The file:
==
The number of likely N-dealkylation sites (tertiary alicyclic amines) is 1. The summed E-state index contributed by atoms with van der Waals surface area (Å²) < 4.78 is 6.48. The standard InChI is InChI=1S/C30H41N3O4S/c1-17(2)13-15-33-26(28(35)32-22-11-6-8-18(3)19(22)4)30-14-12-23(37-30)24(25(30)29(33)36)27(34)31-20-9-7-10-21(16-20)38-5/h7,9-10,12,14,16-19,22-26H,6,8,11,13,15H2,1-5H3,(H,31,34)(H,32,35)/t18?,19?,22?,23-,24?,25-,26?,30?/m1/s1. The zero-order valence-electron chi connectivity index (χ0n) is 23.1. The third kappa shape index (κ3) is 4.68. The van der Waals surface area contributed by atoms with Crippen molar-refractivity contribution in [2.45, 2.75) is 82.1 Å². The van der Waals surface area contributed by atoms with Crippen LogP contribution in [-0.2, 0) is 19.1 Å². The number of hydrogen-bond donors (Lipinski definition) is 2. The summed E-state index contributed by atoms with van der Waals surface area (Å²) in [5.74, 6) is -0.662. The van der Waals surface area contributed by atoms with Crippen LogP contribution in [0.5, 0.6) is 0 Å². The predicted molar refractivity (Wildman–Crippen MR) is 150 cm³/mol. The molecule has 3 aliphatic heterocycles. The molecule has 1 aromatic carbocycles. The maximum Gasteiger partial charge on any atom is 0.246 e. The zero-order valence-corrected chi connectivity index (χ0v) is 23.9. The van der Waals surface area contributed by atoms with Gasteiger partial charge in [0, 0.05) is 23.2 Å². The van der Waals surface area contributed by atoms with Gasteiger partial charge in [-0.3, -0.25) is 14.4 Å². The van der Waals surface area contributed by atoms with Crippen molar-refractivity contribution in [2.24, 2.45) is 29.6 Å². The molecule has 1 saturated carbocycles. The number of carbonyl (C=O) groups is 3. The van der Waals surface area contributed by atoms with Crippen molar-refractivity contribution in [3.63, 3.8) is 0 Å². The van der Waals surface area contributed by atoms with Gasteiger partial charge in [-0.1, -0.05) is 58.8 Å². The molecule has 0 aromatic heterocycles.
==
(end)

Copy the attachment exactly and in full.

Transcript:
The number of likely N-dealkylation sites (tertiary alicyclic amines) is 1. The summed E-state index contributed by atoms with van der Waals surface area (Å²) < 4.78 is 6.48. The standard InChI is InChI=1S/C30H41N3O4S/c1-17(2)13-15-33-26(28(35)32-22-11-6-8-18(3)19(22)4)30-14-12-23(37-30)24(25(30)29(33)36)27(34)31-20-9-7-10-21(16-20)38-5/h7,9-10,12,14,16-19,22-26H,6,8,11,13,15H2,1-5H3,(H,31,34)(H,32,35)/t18?,19?,22?,23-,24?,25-,26?,30?/m1/s1. The zero-order valence-electron chi connectivity index (χ0n) is 23.1. The third kappa shape index (κ3) is 4.68. The van der Waals surface area contributed by atoms with Crippen molar-refractivity contribution in [2.45, 2.75) is 82.1 Å². The van der Waals surface area contributed by atoms with Crippen LogP contribution in [-0.2, 0) is 19.1 Å². The number of hydrogen-bond donors (Lipinski definition) is 2. The summed E-state index contributed by atoms with van der Waals surface area (Å²) in [5.74, 6) is -0.662. The van der Waals surface area contributed by atoms with Crippen LogP contribution in [0.5, 0.6) is 0 Å². The predicted molar refractivity (Wildman–Crippen MR) is 150 cm³/mol. The molecule has 3 aliphatic heterocycles. The molecule has 1 aromatic carbocycles. The maximum Gasteiger partial charge on any atom is 0.246 e. The zero-order valence-corrected chi connectivity index (χ0v) is 23.9. The van der Waals surface area contributed by atoms with Gasteiger partial charge in [0, 0.05) is 23.2 Å². The van der Waals surface area contributed by atoms with Gasteiger partial charge in [-0.3, -0.25) is 14.4 Å². The van der Waals surface area contributed by atoms with Crippen molar-refractivity contribution in [2.24, 2.45) is 29.6 Å². The molecule has 1 saturated carbocycles. The number of carbonyl (C=O) groups is 3. The van der Waals surface area contributed by atoms with Crippen molar-refractivity contribution in [3.63, 3.8) is 0 Å². The van der Waals surface area contributed by atoms with Gasteiger partial charge in [-0.1, -0.05) is 58.8 Å². The molecule has 0 aromatic heterocycles.